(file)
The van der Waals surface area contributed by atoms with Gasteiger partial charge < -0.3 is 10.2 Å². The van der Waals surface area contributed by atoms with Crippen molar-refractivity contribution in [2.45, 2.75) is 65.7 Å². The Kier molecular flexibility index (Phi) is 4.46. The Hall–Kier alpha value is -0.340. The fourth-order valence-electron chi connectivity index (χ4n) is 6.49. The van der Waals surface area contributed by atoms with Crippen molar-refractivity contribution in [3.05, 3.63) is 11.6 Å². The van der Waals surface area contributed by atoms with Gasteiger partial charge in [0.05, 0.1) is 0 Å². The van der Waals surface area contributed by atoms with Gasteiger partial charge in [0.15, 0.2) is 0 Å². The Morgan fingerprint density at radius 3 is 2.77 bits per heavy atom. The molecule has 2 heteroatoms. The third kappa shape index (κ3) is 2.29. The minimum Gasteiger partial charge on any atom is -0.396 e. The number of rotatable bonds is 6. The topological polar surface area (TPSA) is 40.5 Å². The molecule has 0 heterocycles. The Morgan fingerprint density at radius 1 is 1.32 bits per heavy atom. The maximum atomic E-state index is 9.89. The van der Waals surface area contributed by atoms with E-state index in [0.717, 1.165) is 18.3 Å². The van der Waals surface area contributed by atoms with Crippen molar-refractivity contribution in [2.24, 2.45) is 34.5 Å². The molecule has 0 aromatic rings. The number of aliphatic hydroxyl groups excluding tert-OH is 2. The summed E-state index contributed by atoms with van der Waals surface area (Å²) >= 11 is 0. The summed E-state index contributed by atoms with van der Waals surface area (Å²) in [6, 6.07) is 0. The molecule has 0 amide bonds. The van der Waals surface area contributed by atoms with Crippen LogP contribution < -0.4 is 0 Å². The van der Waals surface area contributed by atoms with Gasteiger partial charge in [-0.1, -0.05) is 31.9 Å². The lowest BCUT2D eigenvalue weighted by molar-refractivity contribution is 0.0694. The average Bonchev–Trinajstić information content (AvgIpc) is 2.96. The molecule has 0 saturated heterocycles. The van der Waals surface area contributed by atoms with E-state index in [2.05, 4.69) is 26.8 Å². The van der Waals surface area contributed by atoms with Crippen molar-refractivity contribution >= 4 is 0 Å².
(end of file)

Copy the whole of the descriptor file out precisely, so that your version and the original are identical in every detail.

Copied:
The van der Waals surface area contributed by atoms with Gasteiger partial charge < -0.3 is 10.2 Å². The van der Waals surface area contributed by atoms with Crippen molar-refractivity contribution in [2.45, 2.75) is 65.7 Å². The Kier molecular flexibility index (Phi) is 4.46. The Hall–Kier alpha value is -0.340. The fourth-order valence-electron chi connectivity index (χ4n) is 6.49. The van der Waals surface area contributed by atoms with Crippen molar-refractivity contribution in [3.05, 3.63) is 11.6 Å². The van der Waals surface area contributed by atoms with Gasteiger partial charge in [0.05, 0.1) is 0 Å². The van der Waals surface area contributed by atoms with Gasteiger partial charge in [0.15, 0.2) is 0 Å². The Morgan fingerprint density at radius 3 is 2.77 bits per heavy atom. The molecule has 2 heteroatoms. The third kappa shape index (κ3) is 2.29. The minimum Gasteiger partial charge on any atom is -0.396 e. The number of rotatable bonds is 6. The topological polar surface area (TPSA) is 40.5 Å². The molecule has 0 heterocycles. The Morgan fingerprint density at radius 1 is 1.32 bits per heavy atom. The maximum atomic E-state index is 9.89. The van der Waals surface area contributed by atoms with E-state index in [0.717, 1.165) is 18.3 Å². The van der Waals surface area contributed by atoms with Crippen molar-refractivity contribution in [2.24, 2.45) is 34.5 Å². The molecule has 0 aromatic rings. The number of aliphatic hydroxyl groups excluding tert-OH is 2. The summed E-state index contributed by atoms with van der Waals surface area (Å²) >= 11 is 0. The summed E-state index contributed by atoms with van der Waals surface area (Å²) in [6, 6.07) is 0. The molecule has 0 amide bonds. The van der Waals surface area contributed by atoms with Crippen LogP contribution < -0.4 is 0 Å². The van der Waals surface area contributed by atoms with Gasteiger partial charge in [-0.1, -0.05) is 31.9 Å². The lowest BCUT2D eigenvalue weighted by molar-refractivity contribution is 0.0694. The average Bonchev–Trinajstić information content (AvgIpc) is 2.96. The molecule has 0 saturated heterocycles. The van der Waals surface area contributed by atoms with E-state index in [2.05, 4.69) is 26.8 Å². The van der Waals surface area contributed by atoms with Crippen molar-refractivity contribution >= 4 is 0 Å².